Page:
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María Toro



María Toro has been leading a project for more than fifteen years that spans several countries and continents, combining her repertoire with the cultures that surround her in a musical voyage of discovery without end. She started playing the flute at the age of eight, graduated in her hometown of A Coruña, and then moved to Madrid, where she combined her jazz studies at the Escuela Creativa with her interest in flamenco. In 2010, she began her international journey by joining the Zurich-based international flamenco troupe Flamencos on Route. In 2011, she settled in New York, where she recorded her first album -A contra luz- on flamenco jazz, with a band that includes Jean Michel Pilc on piano. She also performs on stage with musicians such as Richard Bona and Jack DeJohnette.

In 2014 she left the United States and moved to Brazil, where she became part of the bubbling music scene of Rio de Janeiro. Accompanied by musicians such as Hermeto Pascoal and others, she recorded her second album -Ararasin 2016, adding a Brazilian cadence to her proposal. The following year she returned to Madrid, where she maintained a stable band and made numerous international tours. In 2020 she recorded Fume, the third album that concludes her special journey.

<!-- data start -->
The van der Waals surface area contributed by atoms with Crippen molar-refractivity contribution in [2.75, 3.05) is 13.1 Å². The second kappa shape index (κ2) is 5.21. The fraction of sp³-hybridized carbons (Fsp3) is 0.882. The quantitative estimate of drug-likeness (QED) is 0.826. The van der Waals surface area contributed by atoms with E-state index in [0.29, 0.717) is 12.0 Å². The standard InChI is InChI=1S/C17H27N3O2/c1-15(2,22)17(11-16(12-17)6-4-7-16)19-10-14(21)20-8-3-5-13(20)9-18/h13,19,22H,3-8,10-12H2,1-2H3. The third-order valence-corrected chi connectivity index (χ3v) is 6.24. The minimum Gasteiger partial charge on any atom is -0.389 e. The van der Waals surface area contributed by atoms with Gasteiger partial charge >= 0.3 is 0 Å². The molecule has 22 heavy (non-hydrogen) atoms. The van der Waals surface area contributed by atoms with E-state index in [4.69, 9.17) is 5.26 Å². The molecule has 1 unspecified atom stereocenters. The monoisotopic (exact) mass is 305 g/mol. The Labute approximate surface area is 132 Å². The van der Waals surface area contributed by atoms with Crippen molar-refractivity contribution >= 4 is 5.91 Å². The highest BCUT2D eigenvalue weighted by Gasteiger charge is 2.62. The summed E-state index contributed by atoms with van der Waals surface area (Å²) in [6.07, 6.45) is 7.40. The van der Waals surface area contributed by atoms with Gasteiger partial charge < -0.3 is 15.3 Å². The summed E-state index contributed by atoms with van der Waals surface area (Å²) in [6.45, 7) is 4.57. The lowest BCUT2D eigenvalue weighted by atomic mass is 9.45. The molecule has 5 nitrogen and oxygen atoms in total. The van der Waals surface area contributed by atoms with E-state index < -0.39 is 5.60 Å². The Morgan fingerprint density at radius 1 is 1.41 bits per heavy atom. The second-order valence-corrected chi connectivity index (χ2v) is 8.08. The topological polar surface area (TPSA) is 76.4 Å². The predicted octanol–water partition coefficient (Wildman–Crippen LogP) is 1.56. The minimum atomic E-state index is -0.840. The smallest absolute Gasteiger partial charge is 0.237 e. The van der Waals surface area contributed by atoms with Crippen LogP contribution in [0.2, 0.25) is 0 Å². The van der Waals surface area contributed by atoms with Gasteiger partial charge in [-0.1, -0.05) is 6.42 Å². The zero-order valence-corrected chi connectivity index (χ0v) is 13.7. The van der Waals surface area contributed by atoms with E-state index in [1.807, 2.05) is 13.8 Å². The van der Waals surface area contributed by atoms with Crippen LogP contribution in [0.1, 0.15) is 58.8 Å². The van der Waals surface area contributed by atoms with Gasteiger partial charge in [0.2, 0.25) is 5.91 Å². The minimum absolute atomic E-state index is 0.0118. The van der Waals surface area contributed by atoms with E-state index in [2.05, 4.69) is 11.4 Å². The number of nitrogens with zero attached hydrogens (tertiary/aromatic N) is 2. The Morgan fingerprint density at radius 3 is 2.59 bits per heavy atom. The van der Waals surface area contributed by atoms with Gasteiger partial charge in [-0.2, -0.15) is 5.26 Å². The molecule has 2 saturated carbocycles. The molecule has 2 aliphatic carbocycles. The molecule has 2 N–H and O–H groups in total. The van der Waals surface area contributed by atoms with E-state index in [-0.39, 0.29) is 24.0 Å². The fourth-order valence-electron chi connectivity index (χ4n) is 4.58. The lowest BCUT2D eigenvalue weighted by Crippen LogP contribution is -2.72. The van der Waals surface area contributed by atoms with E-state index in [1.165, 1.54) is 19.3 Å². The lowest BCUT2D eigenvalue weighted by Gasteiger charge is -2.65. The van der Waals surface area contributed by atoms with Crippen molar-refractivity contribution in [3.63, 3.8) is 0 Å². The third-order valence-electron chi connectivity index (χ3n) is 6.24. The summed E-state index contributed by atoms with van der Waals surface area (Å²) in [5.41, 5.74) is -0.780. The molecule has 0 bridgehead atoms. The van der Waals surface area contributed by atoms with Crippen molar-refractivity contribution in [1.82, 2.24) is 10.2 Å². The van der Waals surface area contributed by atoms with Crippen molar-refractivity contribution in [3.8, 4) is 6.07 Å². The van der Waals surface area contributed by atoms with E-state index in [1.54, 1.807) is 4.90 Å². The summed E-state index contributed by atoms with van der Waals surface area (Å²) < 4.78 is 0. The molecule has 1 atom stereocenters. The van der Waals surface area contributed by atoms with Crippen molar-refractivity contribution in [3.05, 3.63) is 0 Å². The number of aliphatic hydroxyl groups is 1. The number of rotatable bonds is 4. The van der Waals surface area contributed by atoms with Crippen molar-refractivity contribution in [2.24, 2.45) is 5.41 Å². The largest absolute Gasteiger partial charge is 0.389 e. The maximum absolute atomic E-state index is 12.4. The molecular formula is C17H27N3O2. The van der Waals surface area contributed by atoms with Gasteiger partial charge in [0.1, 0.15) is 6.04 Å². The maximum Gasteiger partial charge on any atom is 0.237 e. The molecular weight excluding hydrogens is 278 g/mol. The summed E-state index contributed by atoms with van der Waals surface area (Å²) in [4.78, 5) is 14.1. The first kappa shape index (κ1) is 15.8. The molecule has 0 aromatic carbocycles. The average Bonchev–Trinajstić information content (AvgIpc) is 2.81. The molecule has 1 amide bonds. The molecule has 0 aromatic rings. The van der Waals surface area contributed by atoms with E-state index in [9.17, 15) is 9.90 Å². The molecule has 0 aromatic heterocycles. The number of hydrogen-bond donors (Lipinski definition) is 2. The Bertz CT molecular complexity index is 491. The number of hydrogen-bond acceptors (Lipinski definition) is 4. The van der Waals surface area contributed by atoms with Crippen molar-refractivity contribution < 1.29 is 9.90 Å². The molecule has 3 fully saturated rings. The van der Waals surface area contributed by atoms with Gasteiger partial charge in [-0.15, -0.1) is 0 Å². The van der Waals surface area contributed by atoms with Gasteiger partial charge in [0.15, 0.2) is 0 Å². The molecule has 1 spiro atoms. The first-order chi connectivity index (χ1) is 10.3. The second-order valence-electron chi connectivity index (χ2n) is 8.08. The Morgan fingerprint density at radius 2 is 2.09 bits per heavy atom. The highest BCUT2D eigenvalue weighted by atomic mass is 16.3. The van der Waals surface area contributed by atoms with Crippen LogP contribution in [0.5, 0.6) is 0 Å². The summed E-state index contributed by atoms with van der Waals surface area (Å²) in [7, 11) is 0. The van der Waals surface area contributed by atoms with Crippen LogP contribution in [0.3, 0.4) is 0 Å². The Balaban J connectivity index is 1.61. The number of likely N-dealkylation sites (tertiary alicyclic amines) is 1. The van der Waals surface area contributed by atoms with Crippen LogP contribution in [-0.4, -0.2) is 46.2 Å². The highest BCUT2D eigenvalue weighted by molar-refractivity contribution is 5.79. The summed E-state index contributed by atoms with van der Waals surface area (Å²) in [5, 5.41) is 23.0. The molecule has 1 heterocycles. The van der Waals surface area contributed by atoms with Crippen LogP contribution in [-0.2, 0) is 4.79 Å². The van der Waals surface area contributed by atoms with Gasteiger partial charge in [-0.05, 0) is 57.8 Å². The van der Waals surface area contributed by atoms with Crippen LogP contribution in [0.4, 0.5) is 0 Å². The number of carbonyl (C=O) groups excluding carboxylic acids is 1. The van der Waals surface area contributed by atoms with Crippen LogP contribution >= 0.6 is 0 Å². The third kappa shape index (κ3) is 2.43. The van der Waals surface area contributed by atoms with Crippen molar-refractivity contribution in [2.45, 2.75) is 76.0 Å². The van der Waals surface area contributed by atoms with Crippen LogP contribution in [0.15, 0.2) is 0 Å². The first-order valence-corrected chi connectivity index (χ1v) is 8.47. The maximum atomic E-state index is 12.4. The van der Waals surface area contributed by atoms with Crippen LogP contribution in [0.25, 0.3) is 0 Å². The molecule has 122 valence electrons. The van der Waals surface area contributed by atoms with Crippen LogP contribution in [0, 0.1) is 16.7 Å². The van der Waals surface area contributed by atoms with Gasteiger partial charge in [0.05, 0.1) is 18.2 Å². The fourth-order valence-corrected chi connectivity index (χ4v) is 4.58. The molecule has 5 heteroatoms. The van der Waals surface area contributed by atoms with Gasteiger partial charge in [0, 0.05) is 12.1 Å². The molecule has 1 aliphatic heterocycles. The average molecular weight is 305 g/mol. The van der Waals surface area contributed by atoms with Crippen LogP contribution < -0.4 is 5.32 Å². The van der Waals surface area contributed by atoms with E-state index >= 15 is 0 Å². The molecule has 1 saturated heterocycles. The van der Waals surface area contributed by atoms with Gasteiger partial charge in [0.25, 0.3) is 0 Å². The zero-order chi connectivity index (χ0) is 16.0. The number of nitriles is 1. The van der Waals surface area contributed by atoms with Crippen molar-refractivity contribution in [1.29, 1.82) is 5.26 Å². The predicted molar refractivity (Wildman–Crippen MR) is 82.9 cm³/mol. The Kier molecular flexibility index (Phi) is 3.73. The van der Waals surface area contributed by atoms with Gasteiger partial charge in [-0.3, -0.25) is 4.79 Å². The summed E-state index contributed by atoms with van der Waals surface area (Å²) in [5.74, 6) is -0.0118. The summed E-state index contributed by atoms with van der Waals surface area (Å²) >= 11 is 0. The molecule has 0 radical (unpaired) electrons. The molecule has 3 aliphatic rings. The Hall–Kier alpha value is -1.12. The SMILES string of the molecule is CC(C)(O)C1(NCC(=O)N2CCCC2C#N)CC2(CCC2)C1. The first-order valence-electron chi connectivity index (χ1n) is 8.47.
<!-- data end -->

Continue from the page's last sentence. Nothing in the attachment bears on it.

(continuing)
María Toro incorporates the different contexts she has passed through into her music, a continuous learning process that is reflected in her work. In the last ten years, the flutist has worked in Switzerland, the United States, and Brazil, where she has also lived. In Switzerland, she composed her first album (A Contraluz, 2014, reissued by Jazz Activist 2017), which took her to several European cities and was recorded in New York. She composed and recorded Araras (Jazz Activist, 2018) in Brazil while presenting her first album. And now she has done the same in Spain with the new album Fume (Jazz Activist, 2020) while touring the world with the repertoire of the previous albums.

With an idea born in flamenco and grown in jazz, Toro has spent years paving the way for her language. Her constant traveling has allowed her to be infected by local musicians without abandoning her roots, adding accents and textures to her solo work. Whether with leading European artists, from the New York jazz scene or with leading figures in Brazilian music, the project has a common denominator: Maria's unmistakable signature. Equipped with a melodic personality recognizable from the first note, Toro has combined her skills as a composer with a high level of arrangements and production. All of this bears her signature, regardless of her accompanists, and makes clear a truth that is as clichéd as it is overwhelming: music knows no boundaries. And when it is transported through Toro's voice, it becomes decisively universal.


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